We are only now beginning to realize how many areas of the globe rely on mountains covered with snow and glaciers for fresh water, tempering of weather and climate changes, and more. Unfortunately, many of these areas are now subject to enormous stress caused by higher temperatures. Much of the consequent evaporation, melting, and destruction is turning out to be invisible until very late stages where countering efforts may well be too late. Here’s an example.
Lake Discovered 11,000ft High In Alps In ‘Truly Alarming’ Sign Of Climate Change
A mountaineer has discovered a beautiful lake high up in the French Alps, but he warned that the lake’s existence is ‘truly alarming’.
Bryan Mestre discovered the lake at an altitude of 11,100ft (3,400m) while climbing in the Mont Blanc mountain range.
It’s believed the lake formed from glacial snow that melted during the intense heatwave that affected Europe at the end of June, the problem is that just ten days before he discovered it, the lake wasn’t there.
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Time to sound the alarm… The problem here? These two pictures were taken only 10 days apart… It was taken earlier on June 28th, the second one was shared by Guide Mont Blanc Only 10 days of extreme heat were enough to collapse, melt and form a lake at the base of the Dent du Géant and the Aiguilles Marbrées That I know, this is the first time anything like that as ever happened. Southern Europe and the Alps have been struck by a massive heatwave with temperature ranging from 40 to 50 degrees, the below 0 freezing altitude was as high as 4,700m (15,400ft) and during the day temperatures as high as 10 degrees Celsius (50 F) were felt on top of Mont Blanc 4,810m (15,780ft)… This is truly alarming glaciers all over the world are melting at an exponential speed… Photo Credit : Gianlunca Marra (@guidemontblanc ) Thank you to my sponsor @barrabes.ski.mountain who supports me and allows me to keep on exploring! #climbing #climber #climb #frenchalps #savoie #savoiemontblanc #hautesavoie #outdoors #globalwarming #mountaineering #mountains #mountain #montagne #montaña #montagna #montanhismo #mountaineer #alpinist #alpinism #alpinisme #alpinismo #alpi #alps #environment #savetheplanet #climatechange #montblanc @patagonia @beal.official @millet_mountain @blueiceclimbing
In an Instagram post, Mr Mestre wrote:
Time to sound the alarm… The problem here? These two pictures were taken only 10 days apart… It was taken earlier on June 28th, the second one was shared by Paul Todhunter.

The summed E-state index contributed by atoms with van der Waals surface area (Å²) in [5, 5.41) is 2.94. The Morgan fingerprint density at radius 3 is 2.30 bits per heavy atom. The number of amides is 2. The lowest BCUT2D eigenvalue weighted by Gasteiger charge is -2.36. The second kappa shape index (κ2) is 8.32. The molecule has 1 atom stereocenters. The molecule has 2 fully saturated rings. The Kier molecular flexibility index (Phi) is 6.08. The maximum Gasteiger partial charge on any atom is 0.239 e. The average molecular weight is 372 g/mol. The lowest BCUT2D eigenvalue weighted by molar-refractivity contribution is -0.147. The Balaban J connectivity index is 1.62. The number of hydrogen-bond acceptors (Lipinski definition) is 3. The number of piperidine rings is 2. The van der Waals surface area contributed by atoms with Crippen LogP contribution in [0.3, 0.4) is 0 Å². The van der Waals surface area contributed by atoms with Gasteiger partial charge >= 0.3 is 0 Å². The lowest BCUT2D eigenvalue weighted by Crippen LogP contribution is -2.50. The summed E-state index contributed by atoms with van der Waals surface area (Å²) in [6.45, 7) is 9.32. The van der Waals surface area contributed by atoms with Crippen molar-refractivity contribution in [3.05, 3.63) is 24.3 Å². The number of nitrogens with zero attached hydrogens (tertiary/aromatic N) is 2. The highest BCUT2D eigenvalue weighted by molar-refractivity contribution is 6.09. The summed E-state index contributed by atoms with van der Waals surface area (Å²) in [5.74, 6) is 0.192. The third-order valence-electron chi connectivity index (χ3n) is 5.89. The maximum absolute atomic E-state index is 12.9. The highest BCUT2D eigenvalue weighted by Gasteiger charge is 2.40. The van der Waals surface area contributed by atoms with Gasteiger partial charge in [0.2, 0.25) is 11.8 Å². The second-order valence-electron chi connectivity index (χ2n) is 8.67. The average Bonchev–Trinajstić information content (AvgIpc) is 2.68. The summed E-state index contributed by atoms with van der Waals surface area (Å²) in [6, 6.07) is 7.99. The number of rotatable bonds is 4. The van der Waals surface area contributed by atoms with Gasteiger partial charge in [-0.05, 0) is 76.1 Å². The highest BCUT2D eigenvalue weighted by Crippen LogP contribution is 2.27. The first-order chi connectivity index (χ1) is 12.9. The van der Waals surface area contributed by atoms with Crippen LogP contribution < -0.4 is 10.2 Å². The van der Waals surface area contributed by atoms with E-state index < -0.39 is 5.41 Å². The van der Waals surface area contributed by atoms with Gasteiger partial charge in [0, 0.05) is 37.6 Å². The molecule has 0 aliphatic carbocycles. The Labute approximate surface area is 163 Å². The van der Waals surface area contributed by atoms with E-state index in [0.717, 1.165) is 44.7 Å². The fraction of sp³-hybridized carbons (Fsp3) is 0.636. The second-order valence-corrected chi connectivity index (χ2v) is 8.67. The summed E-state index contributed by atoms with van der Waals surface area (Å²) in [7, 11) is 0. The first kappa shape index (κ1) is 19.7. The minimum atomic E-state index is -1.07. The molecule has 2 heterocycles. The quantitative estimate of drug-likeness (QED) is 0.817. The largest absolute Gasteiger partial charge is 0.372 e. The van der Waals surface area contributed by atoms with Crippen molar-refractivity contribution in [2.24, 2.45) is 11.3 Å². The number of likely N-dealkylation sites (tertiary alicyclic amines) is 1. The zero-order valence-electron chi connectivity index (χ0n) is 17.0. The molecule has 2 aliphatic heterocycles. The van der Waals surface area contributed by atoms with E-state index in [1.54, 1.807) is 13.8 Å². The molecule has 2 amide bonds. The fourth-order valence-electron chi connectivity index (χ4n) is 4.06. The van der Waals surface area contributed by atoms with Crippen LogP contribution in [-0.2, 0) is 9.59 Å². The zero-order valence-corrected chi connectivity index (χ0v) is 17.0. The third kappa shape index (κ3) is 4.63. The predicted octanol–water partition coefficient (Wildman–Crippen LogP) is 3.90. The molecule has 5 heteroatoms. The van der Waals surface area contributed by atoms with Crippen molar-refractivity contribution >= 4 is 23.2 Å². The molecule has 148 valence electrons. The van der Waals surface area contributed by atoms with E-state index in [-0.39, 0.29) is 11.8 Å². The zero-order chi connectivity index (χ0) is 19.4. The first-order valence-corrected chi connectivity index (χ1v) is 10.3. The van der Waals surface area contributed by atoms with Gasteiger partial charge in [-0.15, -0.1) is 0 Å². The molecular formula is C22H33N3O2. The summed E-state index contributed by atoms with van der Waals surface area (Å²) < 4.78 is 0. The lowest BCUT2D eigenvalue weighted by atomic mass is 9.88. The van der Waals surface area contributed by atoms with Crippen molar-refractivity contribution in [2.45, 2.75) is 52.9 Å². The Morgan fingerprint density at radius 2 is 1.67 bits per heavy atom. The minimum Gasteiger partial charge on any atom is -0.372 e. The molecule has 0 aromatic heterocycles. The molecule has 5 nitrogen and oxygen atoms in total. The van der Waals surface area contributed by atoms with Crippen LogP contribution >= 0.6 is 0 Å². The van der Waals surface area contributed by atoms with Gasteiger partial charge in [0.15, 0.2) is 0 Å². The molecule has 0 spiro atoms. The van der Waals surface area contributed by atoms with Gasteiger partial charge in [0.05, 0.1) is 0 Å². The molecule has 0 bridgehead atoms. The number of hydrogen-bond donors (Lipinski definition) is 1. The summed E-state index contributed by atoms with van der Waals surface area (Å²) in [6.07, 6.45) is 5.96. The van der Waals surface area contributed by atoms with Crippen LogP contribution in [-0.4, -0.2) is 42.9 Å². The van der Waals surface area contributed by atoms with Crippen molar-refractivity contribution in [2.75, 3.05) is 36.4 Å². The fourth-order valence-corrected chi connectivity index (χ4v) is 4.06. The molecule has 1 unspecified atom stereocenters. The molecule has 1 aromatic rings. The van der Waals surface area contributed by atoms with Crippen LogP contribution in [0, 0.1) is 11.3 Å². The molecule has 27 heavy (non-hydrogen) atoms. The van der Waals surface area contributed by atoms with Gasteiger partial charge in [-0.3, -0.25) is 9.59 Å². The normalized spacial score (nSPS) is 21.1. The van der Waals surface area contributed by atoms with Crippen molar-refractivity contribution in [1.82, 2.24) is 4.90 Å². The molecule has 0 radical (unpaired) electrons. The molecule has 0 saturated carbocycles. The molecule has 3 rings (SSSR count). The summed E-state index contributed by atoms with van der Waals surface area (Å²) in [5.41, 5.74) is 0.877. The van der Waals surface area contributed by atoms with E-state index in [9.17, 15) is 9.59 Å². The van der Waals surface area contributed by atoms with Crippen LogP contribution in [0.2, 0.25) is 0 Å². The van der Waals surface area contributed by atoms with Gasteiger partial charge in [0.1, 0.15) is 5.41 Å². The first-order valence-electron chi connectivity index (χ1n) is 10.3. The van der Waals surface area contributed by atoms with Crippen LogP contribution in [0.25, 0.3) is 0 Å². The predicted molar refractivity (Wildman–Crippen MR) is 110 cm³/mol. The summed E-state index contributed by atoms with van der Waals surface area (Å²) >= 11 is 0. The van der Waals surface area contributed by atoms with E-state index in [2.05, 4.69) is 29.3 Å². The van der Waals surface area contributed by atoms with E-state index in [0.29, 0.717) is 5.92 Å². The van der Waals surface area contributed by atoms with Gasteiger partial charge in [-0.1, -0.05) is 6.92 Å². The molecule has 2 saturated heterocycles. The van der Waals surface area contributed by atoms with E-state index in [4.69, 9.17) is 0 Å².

Only 10 days of extreme heat were enough to collapse, melt and form a lake at the base of the Dent du Géant and the Aiguilles Marbrées That I know, this is the first time anything like that as ever happened.
Climate scientists have warned for years that Europe will experience more and more heatwaves as weather patterns shift, thanks to global climate change, but this is the first time Mestre, an experienced mountaineer, has seen anything like this.In an interview with IFLScience Mestre said that finding the lake was a real surprise because it’s located in the 3,400- 3,500 metre area, well above the snow line (the boundary between a snow-covered and snow-free surface on mountains) in the Alps which is 2500–2800 metres up.
You’re supposed to find ice and snow at this altitude, not liquid water. Most of the time when we stay for a day at this altitude, the water in our water bottles starts freezing.
I have been up there a fair amount of times, in June, July and even August, and I have never seen liquid water up there, and I’m not only talking about Mt Blanc massif, I have been up dozens of [mountains] around the Alps.
During the hottest days, you may find snow melting, but that’s it.
A lake was last seen on the mountain by glaciologist Ludovic Ravanel, who observed a much smaller lake in 2015. He warned then that the lake’s formation was linked to climate change but the situation has only gotten worse since then.
Last June was the hottest June ever recorded on Earth, the EU’s Copernicus Climate Change Service claims with the average European temperature more than 2°C above normal. In France, Germany, and Spain things were even hotter with temperatures 6°C to 10°C above normal.
More of a concept than a journalist, Tom Percival was forged in the bowels of Salford University from which he emerged grasping a Masters in journalism.
Since then his rise has been described by himself as ‘meteoric’ rising to the esteemed rank of Social Editor at UNILAD as well as working at the BBC, Manchester Evening News, and ITV.
He credits his success to three core techniques, name repetition, personality mirroring, and never breaking off a handshake.